32-bit architecture

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32-bit processor

In IT, 32-bit architecture is a processor architecture with a processing width of 32 bits . Processors that use a 32-bit architecture are often referred to as "32-bit processors". Similarly, computer programs designed for such an architecture are also given the 32-bit property (eg “32-bit operating system ”).


... as well as various other designs.


To put it simply, 32- bit means that the processors, thanks to their ALU design, are designed so that two 32-bit numbers (i.e. 4 bytes ) can be processed at the same time (e.g. adding two 4-byte numbers). This includes the external and internal design of the data bus and the width of the register set . This applies analogously to the common addressing types, whereby the bit width of the computing unit can differ fundamentally from that of the address unit (as is also the case with 64-bit CPUs, for example ).


The advantages of higher-bit CPUs are the simpler calculation of larger integer values ​​(due to the wider ALU), which, for example, has advantages in encryption algorithms , graphic calculations ( e.g. fixed-point arithmetic for computer games), 32-bit file systems or multimedia formats ( MPEG-2 , MP3 ). The expansion to 32 bit also brings the possibility of working with up to 4 gigabytes of RAM, which is an enormous improvement compared to 16-bit, which can only process 16 megabytes.


Without specially adapted operating systems, however, there is usually no great advantage to be gained from the change from 16- bit to 32-bit CPUs.

Similar to SIMD or AltiVec extensions, specially adapted software is usually required for 32-bit systems.

However, not every system with a 32-bit wide data path also has a 32-bit wide address path , i.e. a 4 GiB address space . Older IBM mainframes ( System / 360 and System / 370 ) only used 24 bits for addressing (16 MiB address space). Since the surplus byte was used by the operating system and application programs for flag bits , the transition to 31-bit addressing (2 GiB address space) with only one flag bit was complex. In some systems the address path is narrower or larger than 32 bits. Since the Pentium Pro z. B. address the x86 CPUs with 36 bits, which corresponds to an address space of 64 GiB ( physical address extension ).

Programming model

In the C programming language , the number of bits is reflected in the size of the data types void * , int and sometimes also with long , as well as their unsigned counterparts. With the spread of 32-bit architectures, the three types have usually been set equally to the width of 32 bits, so that data of Int type, Long type and pointer type are the same. This is called ILP32 for short . For downward compatibility with the 16-bit architecture, which was mostly implemented as IP16, the Int type was partly left at 16-bit, called LP32, or the long type was set to double the width of 64-bit, called IP32 . The first versions of DOS / Windows and Mac-OS worked with LP32 and 16-bit "int", while early Ultrix versions worked with IP32 and 64-bit "long". Such programming models have not caught on, however - all of today's Unix-like 32-bit operating systems express the 32-bit architecture in an ILP32 type model.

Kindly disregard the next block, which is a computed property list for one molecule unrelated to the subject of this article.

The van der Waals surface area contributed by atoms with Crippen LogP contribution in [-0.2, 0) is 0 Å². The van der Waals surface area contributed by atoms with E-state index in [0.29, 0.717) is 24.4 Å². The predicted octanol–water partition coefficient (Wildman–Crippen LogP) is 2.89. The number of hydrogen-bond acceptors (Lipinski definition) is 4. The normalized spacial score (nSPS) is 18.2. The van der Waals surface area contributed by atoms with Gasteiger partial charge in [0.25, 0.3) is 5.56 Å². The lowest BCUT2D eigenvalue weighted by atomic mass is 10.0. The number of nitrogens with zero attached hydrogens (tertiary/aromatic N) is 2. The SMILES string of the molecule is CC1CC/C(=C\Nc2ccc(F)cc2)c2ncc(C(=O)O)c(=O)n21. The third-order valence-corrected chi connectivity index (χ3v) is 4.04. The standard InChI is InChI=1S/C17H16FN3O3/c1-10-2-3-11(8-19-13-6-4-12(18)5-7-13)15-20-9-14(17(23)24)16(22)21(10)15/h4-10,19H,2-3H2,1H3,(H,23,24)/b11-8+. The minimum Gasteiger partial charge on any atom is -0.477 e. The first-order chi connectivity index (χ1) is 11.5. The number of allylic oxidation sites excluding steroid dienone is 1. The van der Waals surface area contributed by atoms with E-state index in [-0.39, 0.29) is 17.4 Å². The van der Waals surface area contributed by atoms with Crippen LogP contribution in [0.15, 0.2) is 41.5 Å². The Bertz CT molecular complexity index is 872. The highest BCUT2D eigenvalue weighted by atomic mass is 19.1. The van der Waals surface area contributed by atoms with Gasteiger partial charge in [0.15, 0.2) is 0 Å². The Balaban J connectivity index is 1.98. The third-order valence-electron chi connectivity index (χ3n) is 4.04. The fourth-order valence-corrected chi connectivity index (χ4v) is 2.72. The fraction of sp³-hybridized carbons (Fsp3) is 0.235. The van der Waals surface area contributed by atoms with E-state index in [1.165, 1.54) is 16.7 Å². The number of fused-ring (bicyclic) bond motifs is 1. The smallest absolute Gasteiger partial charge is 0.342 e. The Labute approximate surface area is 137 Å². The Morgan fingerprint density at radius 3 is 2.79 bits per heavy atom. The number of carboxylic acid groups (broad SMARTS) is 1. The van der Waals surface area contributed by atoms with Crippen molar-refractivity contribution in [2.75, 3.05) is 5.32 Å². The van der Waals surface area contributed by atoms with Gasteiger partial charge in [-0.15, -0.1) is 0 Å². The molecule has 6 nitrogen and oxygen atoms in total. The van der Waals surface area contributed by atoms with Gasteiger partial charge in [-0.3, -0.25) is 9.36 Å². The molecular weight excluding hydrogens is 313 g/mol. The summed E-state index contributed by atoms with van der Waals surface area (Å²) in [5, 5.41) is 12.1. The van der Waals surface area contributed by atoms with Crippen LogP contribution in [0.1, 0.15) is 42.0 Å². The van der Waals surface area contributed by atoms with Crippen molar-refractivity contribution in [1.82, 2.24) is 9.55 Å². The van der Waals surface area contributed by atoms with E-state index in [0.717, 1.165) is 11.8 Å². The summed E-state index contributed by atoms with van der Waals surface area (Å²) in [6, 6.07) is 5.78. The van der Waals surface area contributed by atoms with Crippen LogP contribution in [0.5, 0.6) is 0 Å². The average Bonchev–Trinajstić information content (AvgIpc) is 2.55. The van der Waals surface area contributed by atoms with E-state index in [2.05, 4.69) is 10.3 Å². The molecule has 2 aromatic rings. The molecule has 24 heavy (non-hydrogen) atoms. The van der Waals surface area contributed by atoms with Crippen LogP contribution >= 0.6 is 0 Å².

The "long long" data type in C was only introduced in the course of the standardization for C99 (from 1995) to replace the proliferation of previous definitions. He was naturalized in the Unix environment to write software simultaneously for ILP32 and LP64 of the emerging 64-bit architectures , whereby "long" and "pointer" are each the same size, and 64-bit arithmetic is equally available. The associated 64-bit large file support , in order to still be able to process large files in ILP32 systems, was introduced in Single UNIX Specification Version 2 (UNIX 98), based on the manufacturer-independent "Large File Summit" of 1996.

32-bit data models
long long
Example operating system / compiler
LP32 0000 16 16 32 32 Apple MacIntosh for Motorola 68k, Microsoft API for Intel x86
ILP32 0000 16 32 32 32 IBM 370, VAX Unix, older workstations (VAX has long-long only for DEC / Alpha 64-Bit)
ILP32 LL64 16 32 32 32 64 Microsoft Win32 , Amdahl, Convex, Unix systems from 1990
IP32 0000 16 32 64 32 64 Ultrix (1982–1995), 64-bit long-long alias only with later GNU C.

See also

Individual evidence

  1. ^ Harry Phillips: New Perspectives on Microsoft Windows Vista for Power Users . Cengage Learning, 2008, ISBN 978-1-4239-0603-2 , pp. 16 (English, limited preview in Google Book Search).
  2. Basics of computer science: ALU and memory ( PDF , ≈ 200 kB) - at TH-Nürnberg (published [or last uploaded] on November 28, 2002)
  3. ... also called address set (or English address unit and AU for short ), see also address unit (AU) & bus interface (BIU) (at TecChannel , on October 18, 1999)
  4. The 4GB problem - WB Wiki. Retrieved July 2, 2018 .
  5. Axel Vahldiek: Compatibility problems: switch from 32 to 64 bit. Retrieved July 2, 2018 .
  6. chessprogramming - IBM 360.Retrieved July 2, 2018 .
  7. IBM Knowledge Center. Retrieved July 2, 2018 (American English).
  8. ^ Rationale for International Standard - Programming Languages ​​- C. (PDF) The Open Group, April 2003, accessed May 13, 2020 .
  9. unix.org
  10. ^ Adding Large File Support to the Single UNIX® Specification. The Open Group, August 14, 1996, accessed May 13, 2020 .
  11. ^ Sergey Vasiliev: The forgotten problems of 64-bit programs development. August 14, 2014, accessed May 13, 2020 .
  12. The data model is a property of the compiler under the corresponding target operating system, not of the operating system alone.
  13. h30266.www3.hpe.com